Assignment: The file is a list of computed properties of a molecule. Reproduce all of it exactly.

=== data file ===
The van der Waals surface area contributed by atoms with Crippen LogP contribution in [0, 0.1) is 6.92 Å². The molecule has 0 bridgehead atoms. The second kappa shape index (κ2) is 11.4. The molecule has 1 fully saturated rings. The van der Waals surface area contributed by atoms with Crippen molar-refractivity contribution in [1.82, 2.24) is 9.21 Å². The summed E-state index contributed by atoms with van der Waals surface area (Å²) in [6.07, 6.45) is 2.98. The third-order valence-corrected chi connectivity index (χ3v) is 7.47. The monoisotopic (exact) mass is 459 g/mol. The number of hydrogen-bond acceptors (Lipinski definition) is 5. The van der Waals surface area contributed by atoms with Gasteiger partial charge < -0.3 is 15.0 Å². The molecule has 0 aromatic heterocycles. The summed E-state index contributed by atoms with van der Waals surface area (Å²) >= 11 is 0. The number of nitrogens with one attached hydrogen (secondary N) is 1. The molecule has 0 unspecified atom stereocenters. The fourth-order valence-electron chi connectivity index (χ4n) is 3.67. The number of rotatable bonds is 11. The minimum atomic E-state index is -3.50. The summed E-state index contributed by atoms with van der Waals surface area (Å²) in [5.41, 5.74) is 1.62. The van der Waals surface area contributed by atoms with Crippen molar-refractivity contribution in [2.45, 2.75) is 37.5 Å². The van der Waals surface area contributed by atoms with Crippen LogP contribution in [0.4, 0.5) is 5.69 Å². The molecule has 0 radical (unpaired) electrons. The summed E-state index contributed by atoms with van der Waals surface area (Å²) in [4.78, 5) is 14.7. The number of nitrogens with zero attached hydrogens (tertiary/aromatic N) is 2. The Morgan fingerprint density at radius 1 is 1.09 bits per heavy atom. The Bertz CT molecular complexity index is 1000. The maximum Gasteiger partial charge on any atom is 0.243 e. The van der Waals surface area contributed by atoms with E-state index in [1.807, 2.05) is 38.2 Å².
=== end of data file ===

The van der Waals surface area contributed by atoms with Crippen LogP contribution in [0, 0.1) is 6.92 Å². The molecule has 0 bridgehead atoms. The second kappa shape index (κ2) is 11.4. The molecule has 1 fully saturated rings. The van der Waals surface area contributed by atoms with Crippen molar-refractivity contribution in [1.82, 2.24) is 9.21 Å². The summed E-state index contributed by atoms with van der Waals surface area (Å²) in [6.07, 6.45) is 2.98. The third-order valence-corrected chi connectivity index (χ3v) is 7.47. The monoisotopic (exact) mass is 459 g/mol. The number of hydrogen-bond acceptors (Lipinski definition) is 5. The van der Waals surface area contributed by atoms with Gasteiger partial charge < -0.3 is 15.0 Å². The molecule has 0 aromatic heterocycles. The summed E-state index contributed by atoms with van der Waals surface area (Å²) >= 11 is 0. The number of nitrogens with one attached hydrogen (secondary N) is 1. The molecule has 0 unspecified atom stereocenters. The fourth-order valence-electron chi connectivity index (χ4n) is 3.67. The number of rotatable bonds is 11. The minimum atomic E-state index is -3.50. The summed E-state index contributed by atoms with van der Waals surface area (Å²) in [5.41, 5.74) is 1.62. The van der Waals surface area contributed by atoms with Crippen molar-refractivity contribution in [2.45, 2.75) is 37.5 Å². The van der Waals surface area contributed by atoms with Crippen LogP contribution in [0.4, 0.5) is 5.69 Å². The molecule has 0 radical (unpaired) electrons. The summed E-state index contributed by atoms with van der Waals surface area (Å²) in [4.78, 5) is 14.7. The number of nitrogens with zero attached hydrogens (tertiary/aromatic N) is 2. The Morgan fingerprint density at radius 1 is 1.09 bits per heavy atom. The Bertz CT molecular complexity index is 1000. The maximum Gasteiger partial charge on any atom is 0.243 e. The van der Waals surface area contributed by atoms with E-state index in [1.807, 2.05) is 38.2 Å².